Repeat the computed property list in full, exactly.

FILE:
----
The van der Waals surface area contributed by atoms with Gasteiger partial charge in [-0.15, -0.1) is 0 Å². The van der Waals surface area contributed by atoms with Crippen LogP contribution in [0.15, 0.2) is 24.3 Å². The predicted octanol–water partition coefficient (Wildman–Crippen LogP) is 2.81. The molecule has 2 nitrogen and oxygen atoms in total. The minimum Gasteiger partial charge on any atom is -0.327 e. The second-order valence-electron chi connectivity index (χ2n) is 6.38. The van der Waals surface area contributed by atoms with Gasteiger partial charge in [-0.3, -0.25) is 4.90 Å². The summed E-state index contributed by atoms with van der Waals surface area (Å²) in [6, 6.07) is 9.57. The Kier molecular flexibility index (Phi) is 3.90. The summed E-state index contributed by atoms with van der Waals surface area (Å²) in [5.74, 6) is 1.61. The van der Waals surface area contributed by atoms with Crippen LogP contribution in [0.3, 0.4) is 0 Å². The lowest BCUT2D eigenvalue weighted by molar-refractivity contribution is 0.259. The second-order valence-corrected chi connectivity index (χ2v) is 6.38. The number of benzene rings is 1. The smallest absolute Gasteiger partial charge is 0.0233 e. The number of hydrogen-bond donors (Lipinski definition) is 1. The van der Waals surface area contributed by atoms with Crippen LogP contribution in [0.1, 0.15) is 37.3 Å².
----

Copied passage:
The van der Waals surface area contributed by atoms with Gasteiger partial charge in [-0.15, -0.1) is 0 Å². The van der Waals surface area contributed by atoms with Crippen LogP contribution in [0.15, 0.2) is 24.3 Å². The predicted octanol–water partition coefficient (Wildman–Crippen LogP) is 2.81. The molecule has 2 nitrogen and oxygen atoms in total. The minimum Gasteiger partial charge on any atom is -0.327 e. The second-order valence-electron chi connectivity index (χ2n) is 6.38. The van der Waals surface area contributed by atoms with Gasteiger partial charge in [-0.3, -0.25) is 4.90 Å². The summed E-state index contributed by atoms with van der Waals surface area (Å²) in [6, 6.07) is 9.57. The Kier molecular flexibility index (Phi) is 3.90. The summed E-state index contributed by atoms with van der Waals surface area (Å²) in [5.74, 6) is 1.61. The van der Waals surface area contributed by atoms with Crippen LogP contribution in [0.3, 0.4) is 0 Å². The lowest BCUT2D eigenvalue weighted by molar-refractivity contribution is 0.259. The second-order valence-corrected chi connectivity index (χ2v) is 6.38. The number of benzene rings is 1. The smallest absolute Gasteiger partial charge is 0.0233 e. The number of hydrogen-bond donors (Lipinski definition) is 1. The van der Waals surface area contributed by atoms with Crippen LogP contribution in [0.1, 0.15) is 37.3 Å².